14) The Last Bit: Marco Polo App — How Will they Monetize it?

I have to admit — I’m hearing more and more about it. This app took off virally in Sept. 2016 and has been steadily growing ever since. It’s kind of like video voicemail. You can record and send a video to a friend and he or she can choose to watch and answer now — or later. Yes, it can have its own share of spammers. And yes, it reminds you of Snapchat. (One writer said it’s like “Snapchat for old people.”) Of course, as with all these apps, “Buyer Beware.” The app essentially won’t work until you release its fangs on your phone’s entire contact list. For this reason (I’m morally opposed to the idea), I installed — but haven’t used it. You can SKIP the screen instructing Marco Polo to access all your contacts and send them to the Marco Polo servers BUT if you do, you apparently can’t do anything but wait for someone else to message you. (Seriously — the app is DEAD unless you relinquish control to your entire address book.) In my case, I know several people who would just as soon keep their identities (and their phone numbers) secure. But Marco Polo verifies your phone number during sign-on. So I’m wondering — how will they monetize this app? There was ZERO privacy agreement during sign-on. So … maybe the way they monetize it is … sell the largest verified list of phone numbers in history to the buyer with the most bucks? I don’t know… and neither do you, for sure, because they haven’t revealed it. But — if sending a video voicemail is your thing and you want to do it in social networking form with individuals and groups without paying a dime (up front) [and if you don’t mind selling out your entire set of friends and everyone you know], then maybe Marco Polo is for you? In my own case, I’ll pass. Thank you very much. Available for both Apple and Android. For example…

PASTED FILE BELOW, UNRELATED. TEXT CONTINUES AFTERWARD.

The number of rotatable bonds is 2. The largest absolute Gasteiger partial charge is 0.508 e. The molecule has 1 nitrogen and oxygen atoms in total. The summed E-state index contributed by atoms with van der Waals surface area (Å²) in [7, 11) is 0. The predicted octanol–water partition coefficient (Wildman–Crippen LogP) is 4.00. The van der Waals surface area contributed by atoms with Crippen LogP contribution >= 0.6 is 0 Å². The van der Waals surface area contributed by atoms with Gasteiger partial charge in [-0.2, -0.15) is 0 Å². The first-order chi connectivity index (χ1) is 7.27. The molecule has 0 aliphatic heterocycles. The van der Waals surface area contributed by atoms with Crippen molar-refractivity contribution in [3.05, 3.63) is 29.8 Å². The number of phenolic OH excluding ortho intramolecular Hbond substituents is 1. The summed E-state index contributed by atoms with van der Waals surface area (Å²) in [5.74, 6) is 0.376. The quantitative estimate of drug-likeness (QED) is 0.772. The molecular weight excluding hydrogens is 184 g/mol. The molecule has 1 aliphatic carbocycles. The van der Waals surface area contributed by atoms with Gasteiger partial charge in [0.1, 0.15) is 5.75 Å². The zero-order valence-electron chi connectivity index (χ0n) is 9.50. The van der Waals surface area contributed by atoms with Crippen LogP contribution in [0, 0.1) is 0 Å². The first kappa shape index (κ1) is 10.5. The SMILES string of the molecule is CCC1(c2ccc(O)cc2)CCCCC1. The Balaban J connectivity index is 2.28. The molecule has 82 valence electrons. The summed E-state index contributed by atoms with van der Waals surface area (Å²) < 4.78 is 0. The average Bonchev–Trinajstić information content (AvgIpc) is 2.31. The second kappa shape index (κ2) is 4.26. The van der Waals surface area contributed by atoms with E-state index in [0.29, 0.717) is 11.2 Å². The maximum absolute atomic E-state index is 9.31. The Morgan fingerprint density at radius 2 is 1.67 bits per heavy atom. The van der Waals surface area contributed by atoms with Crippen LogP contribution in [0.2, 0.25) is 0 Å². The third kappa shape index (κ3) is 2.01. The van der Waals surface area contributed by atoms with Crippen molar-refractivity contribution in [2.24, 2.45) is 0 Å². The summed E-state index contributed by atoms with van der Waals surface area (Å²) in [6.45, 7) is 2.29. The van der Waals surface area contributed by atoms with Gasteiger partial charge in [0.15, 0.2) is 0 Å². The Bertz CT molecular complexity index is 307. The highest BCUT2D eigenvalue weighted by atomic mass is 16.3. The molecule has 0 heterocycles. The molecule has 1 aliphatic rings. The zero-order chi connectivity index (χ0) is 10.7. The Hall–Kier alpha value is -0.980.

https://itunes.apple.com/us/app/marco-polo-video-walkie-talkie/id912561374?mt=8

2 Responses to 14) The Last Bit: Marco Polo App — How Will they Monetize it?
  1. Marc Reply

    I sent my kids a video pretending to be my long lost twin named Michael. Within a month or two, Michael started getting mail from car dealerships at my home. I don’t have a family member named Michael and that was the only platform I used that name. It seems they’re harvesting and selling information from within the videos.

    • Johnny B. Reply

      Hi, Marc. Question: in your msg as your “brother” did you mention cars? Just curious if you see a correlation between conversation and advertisers. Thanks for any light you can shed. We’re wondering the same thing about the hazards ahead :)

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